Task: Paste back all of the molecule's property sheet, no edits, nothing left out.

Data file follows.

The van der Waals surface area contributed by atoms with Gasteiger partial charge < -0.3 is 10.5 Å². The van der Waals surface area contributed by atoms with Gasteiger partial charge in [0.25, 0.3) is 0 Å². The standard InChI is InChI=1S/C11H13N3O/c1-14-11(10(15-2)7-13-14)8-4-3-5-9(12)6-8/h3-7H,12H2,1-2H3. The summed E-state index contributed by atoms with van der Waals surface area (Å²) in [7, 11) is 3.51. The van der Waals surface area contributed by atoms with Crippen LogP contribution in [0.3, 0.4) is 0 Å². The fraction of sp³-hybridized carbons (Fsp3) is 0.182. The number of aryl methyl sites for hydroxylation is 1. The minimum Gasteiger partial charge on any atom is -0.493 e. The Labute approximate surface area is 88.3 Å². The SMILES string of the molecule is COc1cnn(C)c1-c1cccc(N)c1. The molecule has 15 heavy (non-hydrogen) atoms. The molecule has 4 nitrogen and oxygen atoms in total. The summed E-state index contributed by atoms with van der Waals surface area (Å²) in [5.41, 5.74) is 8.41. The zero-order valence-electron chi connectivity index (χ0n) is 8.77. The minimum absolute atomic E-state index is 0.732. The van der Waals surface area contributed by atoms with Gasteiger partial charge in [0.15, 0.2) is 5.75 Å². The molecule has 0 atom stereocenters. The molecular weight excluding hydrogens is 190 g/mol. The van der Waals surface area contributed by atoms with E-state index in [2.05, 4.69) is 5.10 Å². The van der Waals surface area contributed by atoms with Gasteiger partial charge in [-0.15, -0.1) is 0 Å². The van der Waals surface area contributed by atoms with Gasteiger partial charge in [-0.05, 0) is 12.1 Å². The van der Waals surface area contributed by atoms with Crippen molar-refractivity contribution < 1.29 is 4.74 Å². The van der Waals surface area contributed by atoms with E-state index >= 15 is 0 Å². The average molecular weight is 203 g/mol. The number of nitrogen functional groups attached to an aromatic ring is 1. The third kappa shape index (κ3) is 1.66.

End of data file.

The van der Waals surface area contributed by atoms with Gasteiger partial charge < -0.3 is 10.5 Å². The van der Waals surface area contributed by atoms with Gasteiger partial charge in [0.25, 0.3) is 0 Å². The standard InChI is InChI=1S/C11H13N3O/c1-14-11(10(15-2)7-13-14)8-4-3-5-9(12)6-8/h3-7H,12H2,1-2H3. The summed E-state index contributed by atoms with van der Waals surface area (Å²) in [7, 11) is 3.51. The van der Waals surface area contributed by atoms with Crippen LogP contribution in [0.3, 0.4) is 0 Å². The fraction of sp³-hybridized carbons (Fsp3) is 0.182. The number of aryl methyl sites for hydroxylation is 1. The minimum Gasteiger partial charge on any atom is -0.493 e. The Labute approximate surface area is 88.3 Å². The SMILES string of the molecule is COc1cnn(C)c1-c1cccc(N)c1. The molecule has 15 heavy (non-hydrogen) atoms. The molecule has 4 nitrogen and oxygen atoms in total. The summed E-state index contributed by atoms with van der Waals surface area (Å²) in [5.41, 5.74) is 8.41. The zero-order valence-electron chi connectivity index (χ0n) is 8.77. The minimum absolute atomic E-state index is 0.732. The van der Waals surface area contributed by atoms with Gasteiger partial charge in [0.15, 0.2) is 5.75 Å². The molecule has 0 atom stereocenters. The molecular weight excluding hydrogens is 190 g/mol. The van der Waals surface area contributed by atoms with E-state index in [2.05, 4.69) is 5.10 Å². The van der Waals surface area contributed by atoms with Gasteiger partial charge in [-0.15, -0.1) is 0 Å². The van der Waals surface area contributed by atoms with Gasteiger partial charge in [-0.05, 0) is 12.1 Å². The van der Waals surface area contributed by atoms with Crippen molar-refractivity contribution < 1.29 is 4.74 Å². The van der Waals surface area contributed by atoms with E-state index >= 15 is 0 Å². The average molecular weight is 203 g/mol. The number of nitrogen functional groups attached to an aromatic ring is 1. The third kappa shape index (κ3) is 1.66.